N-Acetylcysteine Use in Non-Acetaminophen-Induced Acute Liver Failure

    loading  Checking for direct PDF access through Ovid


This article will review the available evidence related to the management of non-acetaminophen induced acute liver failure with N-acetylcysteine. Randomized controlled trials and a meta-analysis were included in this review. The efficacy of N-acetylcysteine in the treatment of acute liver failure from causes other than acetaminophen toxicity was evaluated. The efficacy of N-acetylcysteine in non-acetaminophen-induced acute liver failure is limited to specific patient populations. Patients classified as Coma Grade I or II are more likely to benefit from the use of this agent. The use of N-acetylcysteine is associated with improved transplant-free survival, not overall survival, in adults. N-Acetylcysteine does not improve the overall survival of patients with non-acetaminophen-induced acute liver failure but may be beneficial in those patients with Coma Grades I–II. Liver transplantation remains the only definitive therapy in advanced disease.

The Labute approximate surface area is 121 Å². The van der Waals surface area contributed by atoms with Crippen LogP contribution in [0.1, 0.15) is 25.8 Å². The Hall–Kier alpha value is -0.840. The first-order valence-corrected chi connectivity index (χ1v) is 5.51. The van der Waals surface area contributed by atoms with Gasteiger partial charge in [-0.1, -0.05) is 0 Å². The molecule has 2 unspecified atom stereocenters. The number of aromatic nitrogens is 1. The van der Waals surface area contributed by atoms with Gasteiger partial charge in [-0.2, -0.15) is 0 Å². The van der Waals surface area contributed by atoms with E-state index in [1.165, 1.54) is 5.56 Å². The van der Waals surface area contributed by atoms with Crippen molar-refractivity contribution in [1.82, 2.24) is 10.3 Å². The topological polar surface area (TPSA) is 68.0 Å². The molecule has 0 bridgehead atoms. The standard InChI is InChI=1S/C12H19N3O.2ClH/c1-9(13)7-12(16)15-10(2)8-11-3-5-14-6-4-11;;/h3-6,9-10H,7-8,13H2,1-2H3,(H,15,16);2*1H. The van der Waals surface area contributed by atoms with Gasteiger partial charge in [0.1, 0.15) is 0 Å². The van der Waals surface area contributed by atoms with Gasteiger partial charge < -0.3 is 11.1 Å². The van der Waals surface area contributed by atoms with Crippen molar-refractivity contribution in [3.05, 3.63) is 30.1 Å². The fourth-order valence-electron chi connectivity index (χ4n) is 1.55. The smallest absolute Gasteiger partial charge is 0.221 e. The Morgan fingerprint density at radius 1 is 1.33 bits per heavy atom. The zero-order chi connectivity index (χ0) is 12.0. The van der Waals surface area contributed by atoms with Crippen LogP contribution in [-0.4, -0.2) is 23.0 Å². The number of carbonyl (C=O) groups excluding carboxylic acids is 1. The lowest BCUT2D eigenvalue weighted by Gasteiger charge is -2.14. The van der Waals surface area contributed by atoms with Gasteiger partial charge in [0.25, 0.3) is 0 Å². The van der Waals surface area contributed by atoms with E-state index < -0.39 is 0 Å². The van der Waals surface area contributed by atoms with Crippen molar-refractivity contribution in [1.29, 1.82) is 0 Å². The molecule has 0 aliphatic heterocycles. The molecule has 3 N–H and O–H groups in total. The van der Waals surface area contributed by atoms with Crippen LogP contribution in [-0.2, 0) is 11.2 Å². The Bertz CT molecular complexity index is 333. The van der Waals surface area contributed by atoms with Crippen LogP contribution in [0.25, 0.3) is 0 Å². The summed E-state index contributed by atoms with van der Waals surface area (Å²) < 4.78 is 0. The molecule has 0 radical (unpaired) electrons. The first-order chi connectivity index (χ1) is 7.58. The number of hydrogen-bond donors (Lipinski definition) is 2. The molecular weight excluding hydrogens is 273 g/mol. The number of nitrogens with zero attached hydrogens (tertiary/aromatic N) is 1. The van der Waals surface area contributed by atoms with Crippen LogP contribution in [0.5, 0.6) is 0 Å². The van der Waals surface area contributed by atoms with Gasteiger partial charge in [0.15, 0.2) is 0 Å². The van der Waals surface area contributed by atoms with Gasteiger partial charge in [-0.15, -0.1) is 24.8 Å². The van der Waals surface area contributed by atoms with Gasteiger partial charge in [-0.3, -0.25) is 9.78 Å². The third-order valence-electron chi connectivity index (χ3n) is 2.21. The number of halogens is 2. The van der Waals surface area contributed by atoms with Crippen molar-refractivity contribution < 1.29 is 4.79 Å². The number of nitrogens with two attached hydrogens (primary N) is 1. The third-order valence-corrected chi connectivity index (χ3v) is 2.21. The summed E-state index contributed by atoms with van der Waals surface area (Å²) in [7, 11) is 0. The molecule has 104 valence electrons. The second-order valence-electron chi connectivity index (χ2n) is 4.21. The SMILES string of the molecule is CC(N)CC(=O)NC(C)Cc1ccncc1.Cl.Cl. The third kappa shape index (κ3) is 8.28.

Related Topics

    loading  Loading Related Articles